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Who pays for sex? An analysis of the increasing prevalence of female commercial sex contacts among men in Britain
  1. H Ward1,
  2. C H Mercer2,
  3. K Wellings3,
  4. K Fenton2,
  5. B Erens4,
  6. A Copas2,
  7. A M Johnson2
  1. 1Department of Infectious Disease Epidemiology, Imperial College London, UK
  2. 2Department of Primary Care and Population Sciences, University College London, UK
  3. 3Centre for Reproductive and Sexual Health, London School of Hygiene and Tropical Medicine, UK
  4. 4National Centre for Social Research, UK
  1. Correspondence to:
 Helen Ward
 DIDE, Imperial College London, Norfolk Place, London W2 1PG, UK; h.ward{at}


Background: In the United Kingdom the incidence of sexually transmitted infections (STI) and risky sexual behaviours is increasing. The role of commercial sex in this trend is poorly understood. Little is known about the men who pay for sex. We examined the epidemiology of female commercial sex contacts reported by men in 1990 and 2000.

Methods: National probability sample surveys of sexual attitudes and lifestyles (Natsal) of men aged 16–44 resident in Britain in 1990 (n = 6000) and 2000 (n = 4762).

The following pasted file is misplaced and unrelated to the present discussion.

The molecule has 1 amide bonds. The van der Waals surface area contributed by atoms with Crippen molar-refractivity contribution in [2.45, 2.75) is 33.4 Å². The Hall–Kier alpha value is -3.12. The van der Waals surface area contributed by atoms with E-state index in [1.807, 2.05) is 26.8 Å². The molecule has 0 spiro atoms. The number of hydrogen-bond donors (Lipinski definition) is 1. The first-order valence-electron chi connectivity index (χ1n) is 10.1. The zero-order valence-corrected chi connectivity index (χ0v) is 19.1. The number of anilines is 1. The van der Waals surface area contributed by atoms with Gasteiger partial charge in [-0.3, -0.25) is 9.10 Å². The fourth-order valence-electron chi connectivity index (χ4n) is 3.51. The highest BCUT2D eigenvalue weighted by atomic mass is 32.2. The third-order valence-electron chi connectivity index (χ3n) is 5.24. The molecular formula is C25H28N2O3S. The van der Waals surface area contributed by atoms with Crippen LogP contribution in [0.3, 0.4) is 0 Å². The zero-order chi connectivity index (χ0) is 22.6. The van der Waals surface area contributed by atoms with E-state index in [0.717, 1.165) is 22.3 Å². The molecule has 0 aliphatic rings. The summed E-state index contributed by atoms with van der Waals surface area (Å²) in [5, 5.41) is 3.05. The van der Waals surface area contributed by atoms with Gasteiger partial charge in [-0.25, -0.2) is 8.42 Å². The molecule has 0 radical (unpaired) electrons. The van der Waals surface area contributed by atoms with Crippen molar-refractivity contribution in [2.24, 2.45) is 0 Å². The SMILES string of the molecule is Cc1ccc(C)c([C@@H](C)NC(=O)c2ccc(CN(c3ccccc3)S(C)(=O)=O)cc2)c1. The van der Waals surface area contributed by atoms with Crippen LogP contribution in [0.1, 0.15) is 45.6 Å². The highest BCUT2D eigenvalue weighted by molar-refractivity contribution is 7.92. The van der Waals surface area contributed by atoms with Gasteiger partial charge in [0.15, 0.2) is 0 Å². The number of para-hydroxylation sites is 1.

Results: The proportion of men who reported paying women for sex in the previous 5 years increased from 2.0% (95% CI 1.6 to 2.5) in 1990 to 4.2% in 2000 (95% CI 3.6 to 4.9). In both surveys, paying for sex was more frequent in men aged between 25 years and 34 years, who were never or previously married, and who lived in London. There was no association with ethnicity, social class, homosexual contact, or injecting drug use. Men who paid for sex were more likely to report 10 or more sexual partners in the previous 5 years; only a minority of their lifetime sexual partners (19.3%) were commercial. They were more likely to meet partners abroad and to report previous STI. Only 15% reported having had an HIV test.

Conclusion: The proportion of men who reported paying for heterosexual sex has increased, and these men have multiple commercial and non-commercial partners. Their higher rates of STI and low level of HIV testing suggest the need for prevention interventions for clients as well as sex workers.

  • CASI, computer assisted self interview
  • STD, sexually transmitted diseases
  • STI, sexually transmitted infections
  • prostitution
  • sex work
  • men
  • Britain
  • population survey

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  • Conflicts of interest: none.

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